Baby names for aviation enthusiasts (Namestorm #5)


Love to fly the friendly skies? Then this list may be for you. Here are some names from early 20th-century aviation history:

Wilbur and Orville
American brothers Wilbur and Orville Wright built and flew the world’s first airplane in December of 1903.

French aviator Louis Blériot was the first to fly a plane across the English Channel (from France to England) in July of 1909.

French aviatrix Elise Raymonde Deroche was the first woman to receive a pilot’s license, in March of 1910.

French aviator and inventor Henri Fabre designed and flew the world’s first seaplane, also in March of 1910.

American aviatrix Harriet Quimby was the first woman to fly across the English Channel (from England to France) in April of 1912 — one day after the sinking of the Titanic. Harriet was also the first U.S. woman to receive a pilot’s license.

John and Arthur
British aviators John Alcock (pilot) and Arthur Whitten Brown (navigator) made the first nonstop transatlantic flight (from Canada to Ireland) in June of 1919.

John and Oakley
American aviators John Macready and Oakley Kelley made the first nonstop transcontinental flight (from New York to San Diego) in May of 1923.


  • American aviator Charles Lindbergh was the first American and the first solo pilot to fly across the Atlantic (from the U.S. to France) in May of 1927.
  • American aviator Charles Yeager was the first pilot to travel faster than sound, in October of 1947.

Dieudonné and Joseph
French aviators Dieudonné Costes (pilot) and Joseph Le Brix (navigator) made the first nonstop crossing of the south Atlantic (from Senegal to Brazil) in October of 1927.

Hugh and Clyde
Hugh Herndon and Clyde Pangborn made the first nonstop transpacific flight (from Japan to the U.S.) in October of 1931.

American aviatrix Amelia Earhart was the first woman to make a solo flight across Atlantic (from Canada to Northern Ireland) in May of 1932.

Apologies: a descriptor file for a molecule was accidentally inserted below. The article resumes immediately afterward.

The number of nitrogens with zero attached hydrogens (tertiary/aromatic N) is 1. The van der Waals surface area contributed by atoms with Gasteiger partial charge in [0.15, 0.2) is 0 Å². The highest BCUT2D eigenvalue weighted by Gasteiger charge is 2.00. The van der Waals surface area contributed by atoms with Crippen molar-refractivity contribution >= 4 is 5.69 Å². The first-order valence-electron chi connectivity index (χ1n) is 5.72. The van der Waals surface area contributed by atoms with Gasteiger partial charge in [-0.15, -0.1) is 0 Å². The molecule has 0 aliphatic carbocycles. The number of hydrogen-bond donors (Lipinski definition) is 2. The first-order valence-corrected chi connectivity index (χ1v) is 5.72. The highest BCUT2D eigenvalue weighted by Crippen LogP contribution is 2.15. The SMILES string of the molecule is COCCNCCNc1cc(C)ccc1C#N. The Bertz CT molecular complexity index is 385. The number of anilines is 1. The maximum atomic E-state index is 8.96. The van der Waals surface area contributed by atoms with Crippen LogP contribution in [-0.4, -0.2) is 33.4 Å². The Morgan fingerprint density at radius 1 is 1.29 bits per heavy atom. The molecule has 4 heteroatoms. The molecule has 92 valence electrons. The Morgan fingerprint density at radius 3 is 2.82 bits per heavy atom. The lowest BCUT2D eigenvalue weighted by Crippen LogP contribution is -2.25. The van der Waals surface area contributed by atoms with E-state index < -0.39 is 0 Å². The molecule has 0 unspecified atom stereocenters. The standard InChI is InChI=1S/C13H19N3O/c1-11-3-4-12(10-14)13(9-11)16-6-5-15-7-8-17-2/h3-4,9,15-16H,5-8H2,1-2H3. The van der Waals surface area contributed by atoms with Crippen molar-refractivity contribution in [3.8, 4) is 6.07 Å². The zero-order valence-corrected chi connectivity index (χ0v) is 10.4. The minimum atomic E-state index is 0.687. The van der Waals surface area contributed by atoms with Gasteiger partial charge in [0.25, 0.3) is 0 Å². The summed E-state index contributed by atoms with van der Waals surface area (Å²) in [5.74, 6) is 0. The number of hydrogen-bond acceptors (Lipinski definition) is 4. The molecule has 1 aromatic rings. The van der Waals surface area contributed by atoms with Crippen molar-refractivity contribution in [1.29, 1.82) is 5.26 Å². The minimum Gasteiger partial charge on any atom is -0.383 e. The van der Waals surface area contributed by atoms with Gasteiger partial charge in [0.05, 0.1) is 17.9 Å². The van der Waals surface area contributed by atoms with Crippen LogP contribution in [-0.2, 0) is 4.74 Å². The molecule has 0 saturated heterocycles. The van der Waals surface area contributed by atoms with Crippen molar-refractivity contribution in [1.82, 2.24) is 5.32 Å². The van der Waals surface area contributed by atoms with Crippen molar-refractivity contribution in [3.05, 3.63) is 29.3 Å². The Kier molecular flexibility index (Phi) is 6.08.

Wiley (and Winnie)
American aviator Wiley Post made the first solo round-the-world flight in July of 1933. The trip took over a week to complete. (His plane, the Winnie Mae, was named after the daughter of the plane’s original owner.)

English aviatrix Amy Johnson was the first woman to fly solo from Britain to Australia, in May of 1930.

I concentrated on airplanes, but the history of aviation goes back hundreds of years and covers kites, gliders, balloons, blimps, airships, helicopters, and so forth. What other aviation names can you come up with (from any era, using any aircraft)?

Update, 7/2021: Here are a few more aviators to choose from: Jack Vilas, Belvin Maynard, Lester Maitland, Bessica Raiche, Turi Widerøe.

Sources: Famous Firsts in Aviation, American Institute of Aeronautics and Astronautics, Wikipedia

Image: Adapted from Air Canada Boeing 777-333ER by MarcusObal under CC BY-SA 3.0.

4 thoughts on “Baby names for aviation enthusiasts (Namestorm #5)

  1. These are great names. However, I like to recommend that parents try to pick a name that reflects the child. Hopefully children with given the names above will have an affinity for aeronautics!

  2. Just to bump up the number of girl’s name:
    Beryl Markham, pioneering aviatrix, first woman to cross the Atlantic east-to-west solo and first to fly non-stop from England to North America. She wrote an impressive memoir called “West with the Night.”
    Elizabeth “Queen Bess” Coleman, the first person of African American descent to become a licensed airplane pilot and first person of any race or gender to hold an international pilot license.
    Captain Beverly Lynn Burns was the first woman to captain the Boeing 747 jumbo jet.
    Bonnie Tiburzi, first female pilot hired by major airline (American Airlines.)
    Cornelia Fort, a member of the Women’s Auxiliary Ferrying Squadron, first female pilot in American history to die on active duty .
    Phoebe Omlie, 1920’s barnstorming pilot who held numerous “firsts” as a female pilot and first female to hold a federal position in the aviation field.

  3. @Marly – I would love for the process to be more child-centric as well, but it’s impossible to know what “reflects the child” when the child is still a baby. There’s just no knowing what a child’s likes and dislikes are at that point.

    So, in lieu of that, I think it’s cool for parents to search for names via their own interests — so long the interests are long-standing, and the names being collected are relatively sensible ones.

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